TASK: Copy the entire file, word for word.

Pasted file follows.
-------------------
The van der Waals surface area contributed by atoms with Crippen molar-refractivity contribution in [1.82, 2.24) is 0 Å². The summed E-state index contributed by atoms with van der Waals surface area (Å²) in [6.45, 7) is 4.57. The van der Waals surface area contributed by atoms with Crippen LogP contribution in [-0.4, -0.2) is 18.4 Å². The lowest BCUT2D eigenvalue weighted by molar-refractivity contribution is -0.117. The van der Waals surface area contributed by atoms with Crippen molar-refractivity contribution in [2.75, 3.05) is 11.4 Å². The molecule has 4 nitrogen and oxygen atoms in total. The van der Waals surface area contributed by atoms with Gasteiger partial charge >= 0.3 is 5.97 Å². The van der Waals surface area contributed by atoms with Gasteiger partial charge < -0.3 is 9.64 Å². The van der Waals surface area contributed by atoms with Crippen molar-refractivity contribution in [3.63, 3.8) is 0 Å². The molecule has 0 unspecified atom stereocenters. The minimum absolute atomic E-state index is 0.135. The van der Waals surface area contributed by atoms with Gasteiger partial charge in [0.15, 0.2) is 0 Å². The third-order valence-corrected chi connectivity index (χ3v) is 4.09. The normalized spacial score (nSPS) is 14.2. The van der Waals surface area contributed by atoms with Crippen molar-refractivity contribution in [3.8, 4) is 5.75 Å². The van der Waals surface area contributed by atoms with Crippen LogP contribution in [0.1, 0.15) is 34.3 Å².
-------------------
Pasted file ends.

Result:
The van der Waals surface area contributed by atoms with Crippen molar-refractivity contribution in [1.82, 2.24) is 0 Å². The summed E-state index contributed by atoms with van der Waals surface area (Å²) in [6.45, 7) is 4.57. The van der Waals surface area contributed by atoms with Crippen LogP contribution in [-0.4, -0.2) is 18.4 Å². The lowest BCUT2D eigenvalue weighted by molar-refractivity contribution is -0.117. The van der Waals surface area contributed by atoms with Crippen molar-refractivity contribution in [2.75, 3.05) is 11.4 Å². The molecule has 4 nitrogen and oxygen atoms in total. The van der Waals surface area contributed by atoms with Gasteiger partial charge >= 0.3 is 5.97 Å². The van der Waals surface area contributed by atoms with Gasteiger partial charge < -0.3 is 9.64 Å². The van der Waals surface area contributed by atoms with Crippen molar-refractivity contribution in [3.63, 3.8) is 0 Å². The molecule has 0 unspecified atom stereocenters. The minimum absolute atomic E-state index is 0.135. The van der Waals surface area contributed by atoms with Gasteiger partial charge in [0.15, 0.2) is 0 Å². The third-order valence-corrected chi connectivity index (χ3v) is 4.09. The normalized spacial score (nSPS) is 14.2. The van der Waals surface area contributed by atoms with Crippen molar-refractivity contribution in [3.8, 4) is 5.75 Å². The van der Waals surface area contributed by atoms with Crippen LogP contribution in [0.1, 0.15) is 34.3 Å².